U.S. Cyber Command, which serves as the U.S. military’s elite hacking service, confirmed last month that it has conducted a “full spectrum” of offensive, defensive, and information operations in support of Ukraine. Given Cyber Command’s tight connections to the CCDCOE and individual European nations like Poland, Ukraine is likely not alone in receiving American backup in cyberspace.
It is not just Ukraine’s most active benefactors, however, who have been targeted. Estonia, Norway, and Lithuania have also been caught in Russia’s digital crosshairs.
The Estonian government is no stranger to Russian cyberattacks. In 2007, a cyberattack disabled Estonian media websites, banking machines, and other civilian infrastructure. Estonian cyber experts identified Russia as the likely culprit, largely because the attack occurred shortly after the relocation of a Soviet-era statue in Tallinn, which generated a significant outcry among Russian internet users and diplomats. The Estonian government quickly learned from the 2007 attack, which lasted twenty-two days and was, at the time, the largest recorded cyberattack against one country. In response, Estonia created the CCDCOE and rapidly upgraded its government and civilian digital infrastructure such that its sophistication and operational security have become the envy of the developed world. As James Lewis, director of the strategic technologies program at the Center for Strategic and International Studies, noted, “the Ukrainians have been looking at the Estonians as a model for how to respond to or how to defend against Russian cyber action and so that’s where it’s significant.”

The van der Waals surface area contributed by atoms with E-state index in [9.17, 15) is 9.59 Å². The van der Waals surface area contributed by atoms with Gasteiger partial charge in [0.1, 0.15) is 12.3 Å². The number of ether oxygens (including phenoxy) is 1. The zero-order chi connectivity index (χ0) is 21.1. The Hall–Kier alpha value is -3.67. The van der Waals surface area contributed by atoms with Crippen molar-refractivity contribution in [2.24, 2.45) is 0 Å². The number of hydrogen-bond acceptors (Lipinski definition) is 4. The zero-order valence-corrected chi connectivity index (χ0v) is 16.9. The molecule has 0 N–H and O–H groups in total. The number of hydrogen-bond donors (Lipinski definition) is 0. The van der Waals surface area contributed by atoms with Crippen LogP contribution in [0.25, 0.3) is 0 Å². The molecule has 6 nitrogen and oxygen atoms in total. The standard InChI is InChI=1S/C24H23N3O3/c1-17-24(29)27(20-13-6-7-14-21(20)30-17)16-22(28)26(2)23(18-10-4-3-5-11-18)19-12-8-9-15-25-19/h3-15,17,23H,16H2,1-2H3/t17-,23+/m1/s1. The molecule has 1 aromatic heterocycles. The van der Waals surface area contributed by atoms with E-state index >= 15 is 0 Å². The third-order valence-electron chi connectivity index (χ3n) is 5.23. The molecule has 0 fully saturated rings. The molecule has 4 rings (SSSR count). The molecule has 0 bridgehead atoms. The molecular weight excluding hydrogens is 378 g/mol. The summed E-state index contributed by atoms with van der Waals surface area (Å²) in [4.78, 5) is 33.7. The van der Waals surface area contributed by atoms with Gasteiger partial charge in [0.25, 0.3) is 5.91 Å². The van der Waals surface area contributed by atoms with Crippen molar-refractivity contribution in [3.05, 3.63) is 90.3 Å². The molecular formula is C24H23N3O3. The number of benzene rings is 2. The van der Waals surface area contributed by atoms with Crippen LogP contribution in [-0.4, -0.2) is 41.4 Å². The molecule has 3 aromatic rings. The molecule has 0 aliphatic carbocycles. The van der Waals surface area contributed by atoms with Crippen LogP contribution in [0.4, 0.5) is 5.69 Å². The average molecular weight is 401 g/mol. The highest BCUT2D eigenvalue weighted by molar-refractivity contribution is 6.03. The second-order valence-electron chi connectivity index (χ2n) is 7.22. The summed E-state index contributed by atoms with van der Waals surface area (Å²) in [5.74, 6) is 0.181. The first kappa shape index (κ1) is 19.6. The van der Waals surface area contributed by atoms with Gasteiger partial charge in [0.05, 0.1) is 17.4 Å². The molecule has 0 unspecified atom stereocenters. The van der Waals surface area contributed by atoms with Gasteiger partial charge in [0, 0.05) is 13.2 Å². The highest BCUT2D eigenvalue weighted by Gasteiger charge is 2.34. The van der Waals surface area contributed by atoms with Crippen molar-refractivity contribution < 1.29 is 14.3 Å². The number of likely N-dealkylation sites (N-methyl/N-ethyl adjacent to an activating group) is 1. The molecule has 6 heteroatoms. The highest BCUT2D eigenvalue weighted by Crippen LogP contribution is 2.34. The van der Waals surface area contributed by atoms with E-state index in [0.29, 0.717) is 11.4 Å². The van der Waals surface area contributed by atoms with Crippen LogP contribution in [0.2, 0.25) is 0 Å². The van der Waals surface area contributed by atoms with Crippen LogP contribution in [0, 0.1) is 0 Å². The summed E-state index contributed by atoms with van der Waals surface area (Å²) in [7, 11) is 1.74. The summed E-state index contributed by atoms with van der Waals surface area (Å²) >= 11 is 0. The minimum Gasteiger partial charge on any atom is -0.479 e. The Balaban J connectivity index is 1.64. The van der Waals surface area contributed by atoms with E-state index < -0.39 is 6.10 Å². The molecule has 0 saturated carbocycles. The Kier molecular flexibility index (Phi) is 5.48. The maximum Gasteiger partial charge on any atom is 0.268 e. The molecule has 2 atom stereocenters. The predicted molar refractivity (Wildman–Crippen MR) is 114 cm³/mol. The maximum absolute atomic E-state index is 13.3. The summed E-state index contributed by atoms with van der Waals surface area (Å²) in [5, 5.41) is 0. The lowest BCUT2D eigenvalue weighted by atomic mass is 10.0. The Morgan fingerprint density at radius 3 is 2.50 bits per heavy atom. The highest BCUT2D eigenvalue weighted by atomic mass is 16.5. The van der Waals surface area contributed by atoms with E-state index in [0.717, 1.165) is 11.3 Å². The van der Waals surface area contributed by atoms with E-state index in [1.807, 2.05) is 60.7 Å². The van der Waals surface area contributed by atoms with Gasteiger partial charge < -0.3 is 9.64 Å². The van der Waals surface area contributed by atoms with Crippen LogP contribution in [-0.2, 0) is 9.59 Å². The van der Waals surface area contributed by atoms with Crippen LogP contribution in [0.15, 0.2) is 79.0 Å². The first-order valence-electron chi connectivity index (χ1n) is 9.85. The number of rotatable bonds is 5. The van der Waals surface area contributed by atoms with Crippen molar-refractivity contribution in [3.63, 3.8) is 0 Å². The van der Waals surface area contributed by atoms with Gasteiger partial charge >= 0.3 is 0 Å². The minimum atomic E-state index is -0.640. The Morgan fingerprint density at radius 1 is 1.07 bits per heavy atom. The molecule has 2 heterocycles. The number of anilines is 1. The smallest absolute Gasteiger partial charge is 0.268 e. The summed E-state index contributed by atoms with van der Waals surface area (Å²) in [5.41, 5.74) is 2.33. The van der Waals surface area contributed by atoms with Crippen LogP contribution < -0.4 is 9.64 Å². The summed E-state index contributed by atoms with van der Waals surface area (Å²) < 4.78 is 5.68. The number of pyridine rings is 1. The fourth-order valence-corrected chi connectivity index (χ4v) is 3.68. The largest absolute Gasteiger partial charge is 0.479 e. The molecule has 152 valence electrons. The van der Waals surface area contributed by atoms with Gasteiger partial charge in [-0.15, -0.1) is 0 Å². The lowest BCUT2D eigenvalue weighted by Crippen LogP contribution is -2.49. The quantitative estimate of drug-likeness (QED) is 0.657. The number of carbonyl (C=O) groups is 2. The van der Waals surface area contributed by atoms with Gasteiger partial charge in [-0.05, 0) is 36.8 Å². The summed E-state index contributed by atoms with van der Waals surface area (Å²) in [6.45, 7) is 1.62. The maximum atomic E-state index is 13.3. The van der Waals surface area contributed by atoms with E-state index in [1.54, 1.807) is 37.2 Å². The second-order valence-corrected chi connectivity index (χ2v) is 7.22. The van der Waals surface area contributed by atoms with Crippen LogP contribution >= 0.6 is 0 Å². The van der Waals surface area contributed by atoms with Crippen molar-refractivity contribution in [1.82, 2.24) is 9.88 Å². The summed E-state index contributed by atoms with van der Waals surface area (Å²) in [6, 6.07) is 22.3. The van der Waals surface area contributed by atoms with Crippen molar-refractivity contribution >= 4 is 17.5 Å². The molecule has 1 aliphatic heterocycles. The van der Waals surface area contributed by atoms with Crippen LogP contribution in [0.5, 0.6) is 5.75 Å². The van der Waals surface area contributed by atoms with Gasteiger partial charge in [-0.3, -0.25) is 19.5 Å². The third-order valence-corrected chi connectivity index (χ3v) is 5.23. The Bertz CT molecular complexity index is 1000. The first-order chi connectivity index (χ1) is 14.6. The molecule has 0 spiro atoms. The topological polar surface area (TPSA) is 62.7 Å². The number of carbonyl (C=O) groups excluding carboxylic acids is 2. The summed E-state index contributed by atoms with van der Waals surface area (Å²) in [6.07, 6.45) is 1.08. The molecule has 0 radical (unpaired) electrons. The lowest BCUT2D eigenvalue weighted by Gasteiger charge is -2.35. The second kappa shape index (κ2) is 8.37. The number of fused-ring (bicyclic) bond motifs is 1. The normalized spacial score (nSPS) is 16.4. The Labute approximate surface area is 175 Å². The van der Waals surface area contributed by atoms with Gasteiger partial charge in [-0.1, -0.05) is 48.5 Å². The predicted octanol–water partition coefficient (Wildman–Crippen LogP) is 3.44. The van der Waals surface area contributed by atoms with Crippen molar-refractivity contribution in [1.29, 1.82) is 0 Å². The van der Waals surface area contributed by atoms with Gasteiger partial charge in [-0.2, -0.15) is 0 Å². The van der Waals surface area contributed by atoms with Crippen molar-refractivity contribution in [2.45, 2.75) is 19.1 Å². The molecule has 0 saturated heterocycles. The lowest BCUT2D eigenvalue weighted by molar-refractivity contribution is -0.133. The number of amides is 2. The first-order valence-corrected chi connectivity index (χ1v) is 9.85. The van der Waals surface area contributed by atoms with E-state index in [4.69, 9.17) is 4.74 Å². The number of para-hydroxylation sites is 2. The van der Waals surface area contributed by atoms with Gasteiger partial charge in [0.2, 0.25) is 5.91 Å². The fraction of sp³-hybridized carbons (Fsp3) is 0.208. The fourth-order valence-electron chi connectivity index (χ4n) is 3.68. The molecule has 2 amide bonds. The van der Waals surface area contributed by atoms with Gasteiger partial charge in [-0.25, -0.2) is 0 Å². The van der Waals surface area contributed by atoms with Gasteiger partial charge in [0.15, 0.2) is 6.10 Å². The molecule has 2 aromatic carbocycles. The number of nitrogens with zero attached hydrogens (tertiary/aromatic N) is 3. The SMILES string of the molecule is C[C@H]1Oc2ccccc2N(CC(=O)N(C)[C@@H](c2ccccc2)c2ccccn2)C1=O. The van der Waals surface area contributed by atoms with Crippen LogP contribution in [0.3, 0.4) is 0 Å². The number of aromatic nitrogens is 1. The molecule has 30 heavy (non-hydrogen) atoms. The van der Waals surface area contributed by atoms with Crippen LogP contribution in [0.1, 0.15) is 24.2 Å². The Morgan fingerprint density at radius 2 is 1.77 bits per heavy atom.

Lithuania has also come under fire from Russian cyber actors. Lithuania’s acting director of the National Cyber Security Centre, Jonas Skardinskas, said last month that the disruption could be characterized as a distributed denial of service (DDoS) attack that targeted Lithuania’s Secure National Data Transfer system and other government systems and private companies. Skardinskas warned that “it is highly probable that such or even more intense attacks will continue into the coming days, especially against the communications, energy and financial sectors.”
An openly Russian-backed hacking group known as Killnet has claimed responsibility for the hack against Lithuania. The hackers claimed the cyberattack was in retaliation for Lithuania’s decision to halt the shipment of some goods to the Russian exclave of Kaliningrad, which sits between Poland and Lithuania. Lithuania’s deputy defense minister, Margiris Abukevicius, claimed that “the main targets are state institutions, transport systems, and media websites.”